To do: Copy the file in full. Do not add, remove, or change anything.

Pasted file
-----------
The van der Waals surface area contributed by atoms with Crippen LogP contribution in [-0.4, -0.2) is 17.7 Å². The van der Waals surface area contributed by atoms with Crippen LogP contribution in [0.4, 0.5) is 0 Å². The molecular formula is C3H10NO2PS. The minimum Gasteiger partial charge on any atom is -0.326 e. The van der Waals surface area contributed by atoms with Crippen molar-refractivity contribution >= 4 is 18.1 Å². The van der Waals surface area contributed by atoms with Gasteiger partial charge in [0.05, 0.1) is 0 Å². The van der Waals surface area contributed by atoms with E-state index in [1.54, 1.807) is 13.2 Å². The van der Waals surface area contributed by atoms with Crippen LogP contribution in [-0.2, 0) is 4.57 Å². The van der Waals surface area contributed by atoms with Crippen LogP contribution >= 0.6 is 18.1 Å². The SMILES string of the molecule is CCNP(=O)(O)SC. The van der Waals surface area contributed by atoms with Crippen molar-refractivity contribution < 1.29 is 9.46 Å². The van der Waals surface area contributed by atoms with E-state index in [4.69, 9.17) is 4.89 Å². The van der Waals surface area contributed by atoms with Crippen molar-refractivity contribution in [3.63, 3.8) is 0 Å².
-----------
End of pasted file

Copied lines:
The van der Waals surface area contributed by atoms with Crippen LogP contribution in [-0.4, -0.2) is 17.7 Å². The van der Waals surface area contributed by atoms with Crippen LogP contribution in [0.4, 0.5) is 0 Å². The molecular formula is C3H10NO2PS. The minimum Gasteiger partial charge on any atom is -0.326 e. The van der Waals surface area contributed by atoms with Crippen molar-refractivity contribution >= 4 is 18.1 Å². The van der Waals surface area contributed by atoms with Gasteiger partial charge in [0.05, 0.1) is 0 Å². The van der Waals surface area contributed by atoms with E-state index in [1.54, 1.807) is 13.2 Å². The van der Waals surface area contributed by atoms with Crippen LogP contribution in [-0.2, 0) is 4.57 Å². The van der Waals surface area contributed by atoms with Crippen LogP contribution >= 0.6 is 18.1 Å². The SMILES string of the molecule is CCNP(=O)(O)SC. The van der Waals surface area contributed by atoms with Crippen molar-refractivity contribution < 1.29 is 9.46 Å². The van der Waals surface area contributed by atoms with E-state index in [4.69, 9.17) is 4.89 Å². The van der Waals surface area contributed by atoms with Crippen molar-refractivity contribution in [3.63, 3.8) is 0 Å².